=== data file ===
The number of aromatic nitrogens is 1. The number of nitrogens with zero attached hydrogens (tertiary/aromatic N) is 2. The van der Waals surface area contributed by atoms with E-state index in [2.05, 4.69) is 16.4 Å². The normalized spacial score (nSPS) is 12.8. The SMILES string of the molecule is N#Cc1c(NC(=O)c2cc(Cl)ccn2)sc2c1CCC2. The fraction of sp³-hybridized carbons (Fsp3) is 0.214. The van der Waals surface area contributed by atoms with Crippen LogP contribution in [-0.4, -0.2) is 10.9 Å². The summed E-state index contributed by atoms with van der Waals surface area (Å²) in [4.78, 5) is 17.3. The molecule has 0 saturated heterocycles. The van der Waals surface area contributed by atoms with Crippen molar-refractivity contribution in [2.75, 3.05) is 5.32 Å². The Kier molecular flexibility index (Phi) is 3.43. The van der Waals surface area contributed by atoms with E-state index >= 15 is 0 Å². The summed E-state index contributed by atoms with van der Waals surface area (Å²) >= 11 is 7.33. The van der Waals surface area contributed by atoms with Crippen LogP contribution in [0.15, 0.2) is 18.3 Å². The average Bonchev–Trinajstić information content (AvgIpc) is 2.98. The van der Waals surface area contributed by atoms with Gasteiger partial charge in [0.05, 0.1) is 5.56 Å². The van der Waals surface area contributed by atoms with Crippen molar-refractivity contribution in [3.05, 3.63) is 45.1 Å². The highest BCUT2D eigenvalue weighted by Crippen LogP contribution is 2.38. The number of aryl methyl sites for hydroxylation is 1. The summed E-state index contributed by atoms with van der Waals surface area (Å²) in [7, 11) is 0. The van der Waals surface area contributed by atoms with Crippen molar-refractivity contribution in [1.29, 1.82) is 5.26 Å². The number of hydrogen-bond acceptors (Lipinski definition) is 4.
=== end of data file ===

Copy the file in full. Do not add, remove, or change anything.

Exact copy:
The number of aromatic nitrogens is 1. The number of nitrogens with zero attached hydrogens (tertiary/aromatic N) is 2. The van der Waals surface area contributed by atoms with E-state index in [2.05, 4.69) is 16.4 Å². The normalized spacial score (nSPS) is 12.8. The SMILES string of the molecule is N#Cc1c(NC(=O)c2cc(Cl)ccn2)sc2c1CCC2. The fraction of sp³-hybridized carbons (Fsp3) is 0.214. The van der Waals surface area contributed by atoms with Crippen LogP contribution in [-0.4, -0.2) is 10.9 Å². The summed E-state index contributed by atoms with van der Waals surface area (Å²) in [4.78, 5) is 17.3. The molecule has 0 saturated heterocycles. The van der Waals surface area contributed by atoms with Crippen molar-refractivity contribution in [2.75, 3.05) is 5.32 Å². The Kier molecular flexibility index (Phi) is 3.43. The van der Waals surface area contributed by atoms with E-state index >= 15 is 0 Å². The summed E-state index contributed by atoms with van der Waals surface area (Å²) >= 11 is 7.33. The van der Waals surface area contributed by atoms with Crippen LogP contribution in [0.15, 0.2) is 18.3 Å². The average Bonchev–Trinajstić information content (AvgIpc) is 2.98. The van der Waals surface area contributed by atoms with Gasteiger partial charge in [0.05, 0.1) is 5.56 Å². The van der Waals surface area contributed by atoms with Crippen molar-refractivity contribution in [3.05, 3.63) is 45.1 Å². The highest BCUT2D eigenvalue weighted by Crippen LogP contribution is 2.38. The number of aryl methyl sites for hydroxylation is 1. The summed E-state index contributed by atoms with van der Waals surface area (Å²) in [7, 11) is 0. The van der Waals surface area contributed by atoms with Crippen molar-refractivity contribution in [1.29, 1.82) is 5.26 Å². The number of hydrogen-bond acceptors (Lipinski definition) is 4.